We're always on the lookout for improved coffee brewing techniques that enhance the coffee experience. We hadn't found anything better than a manual pour-over using a good ol' Melitta #2 plastic cone. Drip coffee machines were a non-starter as they invariably produced a weak and bland coffee. When we found out that the Technivorm Moccamaster is one of the few coffee makers recognized by the Specialty Coffee Association of America (SCAA), the Specialty Coffee Association of Europe (SCAE) and endorsed by such high-falutin' foodies as Cook's Illustrated, we had to try it out. Wow! The Moccamaster makes some serious coffee, and actually makes a better extraction than our usual manual pour-over! We were stunned by the quality of the brew and are fans of the Technivorm. Mind you, it will set you back $300, but the Moccamaster is hand-built in the Netherlands, is rock solid, and will prepare 40 ounces of superb coffee in about 6 minutes. For a machine that will likely last for years, we think it's worth the cost.
What a great start! Crazy Goat Coffee Co. had its first sale at the Capital Artisans Guild show at Sir Robert Borden. Lots of coffee flew off the shelf! Most popular were the Costa Rica Tarrazu and the Cuban Crystal Mountain (in the medium roasts) and ALL the dark roasts were popular. Ottawa likes its bold coffee!!
We learned a lot too, so we'll be offering:
Overall, an amazing kick-off!!
The deed is done! The roaster is finally installed, up to code, and without the admission of carbon monoxide gas that would really put a damper on our little enterprise. But we have to wait 48 hours to let the seals cure properly... I'm not sure I can wait that long...
Many thanks to Ménard Heating and to Gaston in particular for the quality work. If you ever need a roaster installed, Gaston's your man!
Wow! A lot of business cards flew off the shelf at the Capital Artisans Guild show at Sir Wilfrid Laurier Secondary School. Seems there's a bunch of people in Orleans interested in locally roasted coffee!
Crazy Goat Coffee Co. will still be at the Capital Artisans Guild craft show at Sir Wilfrid Laurier Secondary School this weekend. While we won't have any coffee for sale, we'll still be taking pre-orders for the Jamaican Blue Mountain which we'll only roast on demand. See you at the show Saturday and Sunday. Please bring a donation of cash or food for the Orléans-Cumberland Emergency Food Program.
Mixed bag today. First the good news: the Jamaican Blue Mountain has arrived, along with the Cuban Crystal Mountain and the Guatemala Antigua. That's some killer coffees there. Bad news is the installation of the roaster was a failure. The way we tried to set it up actually drew back the exhaust from the roaster into the house... can you spell carbon monoxide? Not a good idea. So the opening of Crazy Goat is delayed until the roaster can be moved to a new location and installed properly. There won't be any coffee at the Sir Wil market this weekend. Oh well, better safe than pushing up daisies!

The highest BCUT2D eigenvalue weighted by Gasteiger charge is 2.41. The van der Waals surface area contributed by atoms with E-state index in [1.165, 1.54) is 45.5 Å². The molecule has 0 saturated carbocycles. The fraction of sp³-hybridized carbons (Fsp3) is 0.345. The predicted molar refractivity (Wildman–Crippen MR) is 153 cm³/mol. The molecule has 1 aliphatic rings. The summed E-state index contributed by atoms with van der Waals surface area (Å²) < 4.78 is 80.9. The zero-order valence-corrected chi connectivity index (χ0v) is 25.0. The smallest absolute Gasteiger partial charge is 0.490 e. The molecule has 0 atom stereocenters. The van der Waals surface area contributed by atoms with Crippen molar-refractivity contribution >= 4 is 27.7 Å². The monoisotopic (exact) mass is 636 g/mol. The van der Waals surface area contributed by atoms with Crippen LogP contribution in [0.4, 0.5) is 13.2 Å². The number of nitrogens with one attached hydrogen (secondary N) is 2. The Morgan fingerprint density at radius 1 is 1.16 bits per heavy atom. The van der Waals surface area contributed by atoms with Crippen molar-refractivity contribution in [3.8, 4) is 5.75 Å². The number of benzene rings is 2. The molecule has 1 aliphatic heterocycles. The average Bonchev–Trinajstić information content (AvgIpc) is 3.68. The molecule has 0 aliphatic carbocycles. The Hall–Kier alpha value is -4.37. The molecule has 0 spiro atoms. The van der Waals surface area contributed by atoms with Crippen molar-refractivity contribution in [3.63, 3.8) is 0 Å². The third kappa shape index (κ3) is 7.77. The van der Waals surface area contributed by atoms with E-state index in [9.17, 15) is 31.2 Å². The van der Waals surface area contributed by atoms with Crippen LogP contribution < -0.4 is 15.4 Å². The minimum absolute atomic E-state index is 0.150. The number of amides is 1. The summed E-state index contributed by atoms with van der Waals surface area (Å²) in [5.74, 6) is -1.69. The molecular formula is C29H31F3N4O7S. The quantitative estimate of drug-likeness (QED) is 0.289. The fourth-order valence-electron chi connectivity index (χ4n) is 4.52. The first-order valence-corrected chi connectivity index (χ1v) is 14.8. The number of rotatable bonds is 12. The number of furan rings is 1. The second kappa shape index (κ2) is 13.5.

This puts a "this is for real" spin on everything. We just received delivery of 150 lbs. of green coffee. We have 5 lbs. each of Brazil Cerrado and Grade A Yemen Mokha, 10 lbs of Panama Boquete and Ethiopian Yirgacheffe, 20 lb.s of Sulawesi Kalossi Celebes, Bali Grade A1 "Paradise Valley" and high-grown Nicaragua, and 30 lbs. of Costa Rican Tarrazu and Grade 1 Sumatra Mandehling.
And that's not all, we're still awaiting 20lbs. of Ethiopian Harrar (one of my faves) and 30lbs. each of Guatemala Antigua, and (drum roll) Grade A Cuban Crystal Mountain and top-of-the-line Jamaican Blue Mountain. Yeah, baby! Right in time for the Holidays. The Jamaican will be roasted on demand only as it is really expensive.
The perfect Christmas Blend is a tall order. It must be smooth enough for breakfast drinking, but bold enough for after dinner (or vice versa depeding on your taste). I think it should have nuts, chocolate, spices and fruits all in the same cup. And that's the difficulty: it's tough to get chocolate and spices together, or bold and smooth - bold usually means a tart mouthfeel. So I'm blending like a maniac trying to find something. I recently tried some Nicaragua roasted semi-dark, some Panama roasted really dark and Kenya roasted medium, and it was soooo close... but not quite. *sigh* back to the drawing board.
Photo by Julian Colton